November is Manatee Awareness Month; but no matter what time of year it is, manatees deserve to be celebrated. These amazing creatures fulfill a unique niche by serving as indicator species for ecosystems across the United States. Because of their reliance on the health of their habitat, manatees often act as a signal of their environment’s well-being. NOAA photo by Michael Buchanan.
Spring is coming early in 3/4 of national parks, according to a new study. Awesome? Not so much. As flowers bloom earlier every year, it’s disrupting the link between the wildflowers and the arrival of birds, bees, and butterflies that feed on and pollinate the flowers. In Shenandoah, an earlier spring is giving invasive plants a head start, and they’re displacing native wildflowers, leading to costly management issues.
Before the 1960s almost everything about living openly as a lesbian, gay, bisexual, or transgender (LGBT) person was illegal. New York City laws against homosexual activities were particularly harsh. The Stonewall Uprising on June 28, 1969 is a milestone in the quest for LGBT civil rights and provided momentum for a movement.
Vine Creek Ranch at Death Valley National Park. Steady drought and record summer heat make Death Valley a land of extremes. Towering peaks are frosted with winter snow. Rare rainstorms bring vast fields of wildflowers. Lush oases harbor tiny fish and refuge for wildlife and humans. Despite its morbid name, a great diversity of life survives in Death Valley.
Interior Continues Leadership Role in Land Remote Sensing Under National Space Policy Announced by the President
Office of the Secretary Policy Management and Budget
Last edited 4/25/2016
WASHINGTON, D.C. – The National Space Policy announced by the White House today recognizes and endorses the Department of the Interior's expertise and accomplishments in land imaging and remote sensing to advance global climate change research and provide data for science and natural resource management.
“The National Space Policy confirms Interior's important role in land imaging and remote sensing in coordination with NASA,” said Interior Assistant Secretary Anne Castle. “The unbiased, comprehensive data this program provides is vital to our efforts to better understand and manage land, water, and our natural resources. We look forward to working with government agencies at all levels — Federal, State, local and tribal —to promote a broad, public understanding of land and water conditions in our Nation and around the globe.”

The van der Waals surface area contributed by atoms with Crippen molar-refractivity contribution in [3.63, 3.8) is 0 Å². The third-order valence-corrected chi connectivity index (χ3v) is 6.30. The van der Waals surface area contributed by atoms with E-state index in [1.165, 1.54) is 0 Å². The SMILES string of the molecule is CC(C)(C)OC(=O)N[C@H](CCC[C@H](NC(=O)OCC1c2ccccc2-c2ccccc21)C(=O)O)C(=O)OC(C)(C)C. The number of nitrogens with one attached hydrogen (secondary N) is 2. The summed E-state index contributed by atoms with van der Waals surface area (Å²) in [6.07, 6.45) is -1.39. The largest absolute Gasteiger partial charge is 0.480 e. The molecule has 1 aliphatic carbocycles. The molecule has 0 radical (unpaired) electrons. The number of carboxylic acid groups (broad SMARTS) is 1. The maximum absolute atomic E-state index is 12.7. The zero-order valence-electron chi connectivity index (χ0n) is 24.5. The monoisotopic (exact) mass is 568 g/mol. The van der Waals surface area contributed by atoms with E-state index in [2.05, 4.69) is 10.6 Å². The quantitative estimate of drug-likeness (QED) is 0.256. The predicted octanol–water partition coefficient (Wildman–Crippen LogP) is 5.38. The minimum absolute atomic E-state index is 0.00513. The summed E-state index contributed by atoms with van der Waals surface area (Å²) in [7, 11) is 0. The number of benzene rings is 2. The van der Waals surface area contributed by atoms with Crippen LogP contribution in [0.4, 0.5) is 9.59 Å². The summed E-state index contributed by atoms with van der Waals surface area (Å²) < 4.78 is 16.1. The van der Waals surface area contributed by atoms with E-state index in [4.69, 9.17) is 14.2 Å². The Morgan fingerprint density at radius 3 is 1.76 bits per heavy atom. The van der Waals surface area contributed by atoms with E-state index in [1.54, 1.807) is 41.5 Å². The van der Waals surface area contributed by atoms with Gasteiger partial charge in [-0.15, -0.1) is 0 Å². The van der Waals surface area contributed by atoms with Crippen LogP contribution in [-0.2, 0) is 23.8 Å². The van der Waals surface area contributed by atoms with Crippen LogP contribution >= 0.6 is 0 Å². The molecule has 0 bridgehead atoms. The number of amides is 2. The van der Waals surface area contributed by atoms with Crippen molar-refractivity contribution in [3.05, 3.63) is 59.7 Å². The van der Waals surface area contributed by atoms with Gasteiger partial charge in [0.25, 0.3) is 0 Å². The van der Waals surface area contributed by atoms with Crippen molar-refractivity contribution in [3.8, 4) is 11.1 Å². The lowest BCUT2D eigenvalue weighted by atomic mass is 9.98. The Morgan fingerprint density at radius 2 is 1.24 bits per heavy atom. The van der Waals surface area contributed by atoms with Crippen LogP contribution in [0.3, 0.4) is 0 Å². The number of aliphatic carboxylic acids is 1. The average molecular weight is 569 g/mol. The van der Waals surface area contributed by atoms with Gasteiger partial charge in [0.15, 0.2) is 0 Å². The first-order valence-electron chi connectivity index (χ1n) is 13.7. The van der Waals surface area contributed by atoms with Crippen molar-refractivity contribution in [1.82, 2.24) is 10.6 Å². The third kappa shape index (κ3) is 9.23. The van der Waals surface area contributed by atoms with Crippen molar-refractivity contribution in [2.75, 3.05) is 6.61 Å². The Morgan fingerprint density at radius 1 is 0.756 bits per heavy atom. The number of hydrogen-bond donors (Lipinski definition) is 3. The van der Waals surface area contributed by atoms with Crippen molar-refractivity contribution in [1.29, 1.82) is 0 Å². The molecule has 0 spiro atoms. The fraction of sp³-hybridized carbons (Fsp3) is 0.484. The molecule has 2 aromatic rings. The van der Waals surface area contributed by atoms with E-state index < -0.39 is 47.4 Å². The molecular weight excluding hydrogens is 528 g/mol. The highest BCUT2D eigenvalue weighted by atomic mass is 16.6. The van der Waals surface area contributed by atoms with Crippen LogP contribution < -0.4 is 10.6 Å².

“Land remote sensing is a crucial tool in our efforts to develop broad, effective, holistic approaches to both mitigate and adapt to the environmental challenges of our day,” said Castle, who oversees Interior's Water and Science agencies, including the U.S. Geological Survey. “In addition, remote sensing has critical event-specific uses, for example, in closely monitoring the BP oil spill in the Gulf of Mexico and establishing baseline and post-spill conditions.”
Since 1966, Interior has managed science data operations and applications development for Landsat and other national land imaging systems from its U.S. Geological Survey Earth Resources Observation and Science Center in Sioux Falls, SD. The Department currently operates Landsats 5 and 7 and is developing the Landsat Data Continuity Mission with NASA for launch in FY 2013. The Administration is currently discussing plans for Landsat 9.
With its historical consistency, continuous global coverage, and very high quality of data, Landsat has become a vital tool worldwide for understanding scientific issues related to land use and natural resources. International applications of Landsat data have become widespread for use in agriculture, forestry, mapping, land and water assessments and climate change study.
The Department of the Interior, through the U.S. Geological Survey, facilitates access by U.S. civil agencies to national security satellite data when this data can be used for environmental assessments and disaster management. The Landsat series of satellites also is considered a cornerstone of U.S. space cooperation with foreign nations. More than 20 nations on six continents collaborate in operating local receiving stations for Landsat data on behalf of their continental regions.
On behalf of the Department, USGS publishes the entire 38-year Landsat archive over the Internet at no cost to users. In the past two years, more than 2 million current and archived images taken by Landsat have been downloaded by users throughout the world.